Advocates of the 352,000 goal argue that slowing training or building a smaller force would have ceded valuable ground to the Taliban. “You have to start with a higher number of less-well-trained troops just to plug the hole in the dike,” said Mark Jacobson, a former top civilian adviser to McChrystal. “By the time you get those better-trained troops, it’s already over.”
But proponents of a smaller force contend it would have been better to have written off remote valleys instead of sending in ill-trained soldiers. “The army is so hollow that some of those units are just going to collapse,” the major said. “The Afghans would have been better off trying to hold on to only the most critical areas with fewer but stronger units.”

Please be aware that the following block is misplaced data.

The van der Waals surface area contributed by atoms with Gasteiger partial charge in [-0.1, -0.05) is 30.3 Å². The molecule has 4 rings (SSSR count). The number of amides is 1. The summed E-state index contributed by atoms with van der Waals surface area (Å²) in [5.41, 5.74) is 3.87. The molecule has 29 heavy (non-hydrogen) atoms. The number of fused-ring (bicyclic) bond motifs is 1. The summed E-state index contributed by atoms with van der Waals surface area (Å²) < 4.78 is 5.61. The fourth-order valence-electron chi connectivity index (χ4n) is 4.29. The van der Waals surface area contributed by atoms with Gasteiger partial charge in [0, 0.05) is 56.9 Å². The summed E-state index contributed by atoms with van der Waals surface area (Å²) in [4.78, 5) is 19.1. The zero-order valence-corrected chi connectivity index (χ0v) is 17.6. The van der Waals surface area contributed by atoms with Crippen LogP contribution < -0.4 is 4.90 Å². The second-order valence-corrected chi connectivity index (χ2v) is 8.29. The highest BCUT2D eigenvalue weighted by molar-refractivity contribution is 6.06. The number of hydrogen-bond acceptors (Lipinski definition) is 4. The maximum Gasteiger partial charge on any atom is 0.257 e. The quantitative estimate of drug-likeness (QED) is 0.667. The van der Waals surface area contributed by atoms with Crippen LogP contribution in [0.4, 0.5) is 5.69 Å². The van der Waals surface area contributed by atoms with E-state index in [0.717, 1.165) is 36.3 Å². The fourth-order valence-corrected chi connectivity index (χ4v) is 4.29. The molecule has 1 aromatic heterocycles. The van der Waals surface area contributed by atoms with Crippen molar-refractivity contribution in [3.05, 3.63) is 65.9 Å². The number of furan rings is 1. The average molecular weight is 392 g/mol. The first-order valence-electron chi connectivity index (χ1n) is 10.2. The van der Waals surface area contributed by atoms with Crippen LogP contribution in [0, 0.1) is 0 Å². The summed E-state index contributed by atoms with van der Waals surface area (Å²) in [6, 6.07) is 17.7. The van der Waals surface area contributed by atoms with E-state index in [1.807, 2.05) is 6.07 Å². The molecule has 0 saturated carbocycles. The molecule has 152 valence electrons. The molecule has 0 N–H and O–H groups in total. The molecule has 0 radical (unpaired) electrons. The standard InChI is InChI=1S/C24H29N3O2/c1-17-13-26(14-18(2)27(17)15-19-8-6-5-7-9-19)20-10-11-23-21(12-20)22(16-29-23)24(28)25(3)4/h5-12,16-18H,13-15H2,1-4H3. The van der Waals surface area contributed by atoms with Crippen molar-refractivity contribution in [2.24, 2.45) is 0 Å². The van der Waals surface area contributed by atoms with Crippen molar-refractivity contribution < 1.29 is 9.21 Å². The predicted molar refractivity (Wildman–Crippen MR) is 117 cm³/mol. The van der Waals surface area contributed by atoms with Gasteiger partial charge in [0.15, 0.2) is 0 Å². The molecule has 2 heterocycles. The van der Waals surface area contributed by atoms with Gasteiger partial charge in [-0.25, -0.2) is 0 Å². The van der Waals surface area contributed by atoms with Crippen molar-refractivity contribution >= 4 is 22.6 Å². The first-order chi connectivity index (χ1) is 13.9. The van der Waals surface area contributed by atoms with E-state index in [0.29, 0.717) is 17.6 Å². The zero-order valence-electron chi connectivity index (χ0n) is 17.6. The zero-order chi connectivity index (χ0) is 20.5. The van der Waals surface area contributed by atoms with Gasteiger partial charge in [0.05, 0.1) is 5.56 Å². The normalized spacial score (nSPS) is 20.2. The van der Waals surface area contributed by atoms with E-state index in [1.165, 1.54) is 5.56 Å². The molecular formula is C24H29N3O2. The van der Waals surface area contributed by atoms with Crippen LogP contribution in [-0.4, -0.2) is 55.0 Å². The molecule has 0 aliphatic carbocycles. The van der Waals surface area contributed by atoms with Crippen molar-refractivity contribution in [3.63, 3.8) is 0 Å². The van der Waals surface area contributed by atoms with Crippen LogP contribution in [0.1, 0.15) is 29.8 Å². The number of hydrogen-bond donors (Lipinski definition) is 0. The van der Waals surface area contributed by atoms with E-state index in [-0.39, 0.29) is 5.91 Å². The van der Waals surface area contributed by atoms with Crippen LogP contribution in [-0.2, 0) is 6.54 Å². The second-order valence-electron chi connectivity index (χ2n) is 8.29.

That now appears to be the direction U.S. commanders are heading. The White House and Pentagon have decided that the 352,000 will only be a “surge force” that will eventually be reduced to 228,500. The decision has prompted unease among senior U.S. commanders and protests from Levin, McCain and other congressional supporters of a large Afghan army. The Obama administration has billed it as a cost-saving move, but some U.S. officials see another motivation.